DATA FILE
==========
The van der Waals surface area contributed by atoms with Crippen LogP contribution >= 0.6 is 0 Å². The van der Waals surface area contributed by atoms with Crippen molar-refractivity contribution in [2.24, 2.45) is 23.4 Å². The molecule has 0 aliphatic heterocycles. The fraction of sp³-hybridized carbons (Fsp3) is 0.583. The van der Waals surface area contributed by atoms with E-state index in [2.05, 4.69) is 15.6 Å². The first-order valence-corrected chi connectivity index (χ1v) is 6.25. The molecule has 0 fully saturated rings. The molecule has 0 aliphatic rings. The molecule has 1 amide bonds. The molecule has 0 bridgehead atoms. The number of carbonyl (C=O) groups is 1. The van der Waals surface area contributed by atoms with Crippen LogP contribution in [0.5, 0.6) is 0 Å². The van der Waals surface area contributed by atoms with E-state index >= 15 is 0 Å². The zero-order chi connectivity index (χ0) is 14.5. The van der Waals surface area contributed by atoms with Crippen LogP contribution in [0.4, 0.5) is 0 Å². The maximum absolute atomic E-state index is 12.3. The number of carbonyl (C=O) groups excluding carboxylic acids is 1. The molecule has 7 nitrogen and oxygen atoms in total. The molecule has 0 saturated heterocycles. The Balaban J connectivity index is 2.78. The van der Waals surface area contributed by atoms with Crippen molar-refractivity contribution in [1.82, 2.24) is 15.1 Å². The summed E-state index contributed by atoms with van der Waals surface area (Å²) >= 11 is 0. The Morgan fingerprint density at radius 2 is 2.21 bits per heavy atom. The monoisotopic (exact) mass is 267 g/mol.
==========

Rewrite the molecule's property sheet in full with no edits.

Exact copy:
The van der Waals surface area contributed by atoms with Crippen LogP contribution >= 0.6 is 0 Å². The van der Waals surface area contributed by atoms with Crippen molar-refractivity contribution in [2.24, 2.45) is 23.4 Å². The molecule has 0 aliphatic heterocycles. The fraction of sp³-hybridized carbons (Fsp3) is 0.583. The van der Waals surface area contributed by atoms with E-state index in [2.05, 4.69) is 15.6 Å². The first-order valence-corrected chi connectivity index (χ1v) is 6.25. The molecule has 0 fully saturated rings. The molecule has 0 aliphatic rings. The molecule has 1 amide bonds. The molecule has 0 bridgehead atoms. The number of carbonyl (C=O) groups is 1. The van der Waals surface area contributed by atoms with Crippen LogP contribution in [0.5, 0.6) is 0 Å². The van der Waals surface area contributed by atoms with E-state index >= 15 is 0 Å². The zero-order chi connectivity index (χ0) is 14.5. The van der Waals surface area contributed by atoms with Crippen LogP contribution in [0.4, 0.5) is 0 Å². The maximum absolute atomic E-state index is 12.3. The number of carbonyl (C=O) groups excluding carboxylic acids is 1. The molecule has 7 nitrogen and oxygen atoms in total. The molecule has 0 saturated heterocycles. The Balaban J connectivity index is 2.78. The van der Waals surface area contributed by atoms with Crippen molar-refractivity contribution in [1.82, 2.24) is 15.1 Å². The summed E-state index contributed by atoms with van der Waals surface area (Å²) >= 11 is 0. The Morgan fingerprint density at radius 2 is 2.21 bits per heavy atom. The monoisotopic (exact) mass is 267 g/mol.